One or more of the wireless devices 102-108 may be equipped to communicate with one or more external networks. For example, as shown, a wireless device may be a Wi-Fi access point 102 that may be communicatively coupled to network 101. Note that one or more of the wireless devices 102-108 may be capable of communicating using multiple wireless communication standards. For example, one or more of the wireless devices 102-108 may be configured to communicate using at least one wireless networking protocol (e.g., Wi-Fi) and/or peer-to-peer wireless communication protocol (e.g., BT, Wi-Fi peer-to-peer, etc.). Further, one or more of the wireless devices 102-108 may be configured to communicate using at least one cellular communication protocol (e.g., GSM, UMTS, LTE, LTE-Advanced (LTE-A), 3GPP2 CDMA2000 (e.g., 1×RTT, 1×EV-DO, HRPD, eHRPD), etc.). Other combinations of wireless communication standards (including more than two wireless communication standards) are also possible. One or more or the wireless devices may be configured to perform time of flight estimation as described herein.

FIG. 2 illustrates an example wireless communication system 200 in which aspects of the system 100 of FIG. 1 are represented, according to some embodiments. As shown in the illustrated system, wireless device 106 may be a mobile station (STA) 106 and wireless device 102 may be an access point 102 (also referred to as an “AP”). The STA 106 may be a user device as defined above with Wi-Fi communication capability, such as a mobile phone, a hand-held device, a wearable device, a computer or a tablet, or any other type of Wi-Fi capable wireless device. The AP 102 may be an access point with Wi-Fi communication capability, such as a wireless router or other wireless access point.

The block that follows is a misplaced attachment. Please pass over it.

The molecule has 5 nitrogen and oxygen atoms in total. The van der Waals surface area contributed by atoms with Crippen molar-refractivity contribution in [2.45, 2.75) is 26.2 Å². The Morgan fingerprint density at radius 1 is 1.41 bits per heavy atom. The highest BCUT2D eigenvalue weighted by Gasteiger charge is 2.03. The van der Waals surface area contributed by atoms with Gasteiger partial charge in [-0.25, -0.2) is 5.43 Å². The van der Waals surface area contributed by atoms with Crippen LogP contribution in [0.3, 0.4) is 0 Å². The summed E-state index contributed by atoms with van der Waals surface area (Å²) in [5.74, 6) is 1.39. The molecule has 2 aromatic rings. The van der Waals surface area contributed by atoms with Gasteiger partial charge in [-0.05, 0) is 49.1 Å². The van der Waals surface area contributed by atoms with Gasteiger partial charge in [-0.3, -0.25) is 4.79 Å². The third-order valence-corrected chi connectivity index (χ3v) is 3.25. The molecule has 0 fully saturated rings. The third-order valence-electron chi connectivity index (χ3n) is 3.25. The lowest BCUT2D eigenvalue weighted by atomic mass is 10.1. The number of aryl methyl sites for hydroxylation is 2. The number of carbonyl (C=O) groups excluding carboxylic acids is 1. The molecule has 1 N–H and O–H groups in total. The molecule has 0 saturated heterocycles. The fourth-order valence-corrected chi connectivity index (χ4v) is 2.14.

Either or both of the AP 102 and the STA 106 (or any of the devices shown in FIG. 1) may include a processor that is configured to execute program instructions stored in memory. Either or both of the AP 102 and the STA 106 may perform any of the method embodiments described herein by executing such stored instructions. Alternatively, or in addition, a programmable hardware element such as an FPGA (field-programmable gate array) that is configured to perform any of the method embodiments described herein, or any portion of any of the method embodiments described herein, may be included as part of the AP 102 and/or the STA 106. The AP 102 and the STA 106 may be configured to perform time of flight estimation as described herein.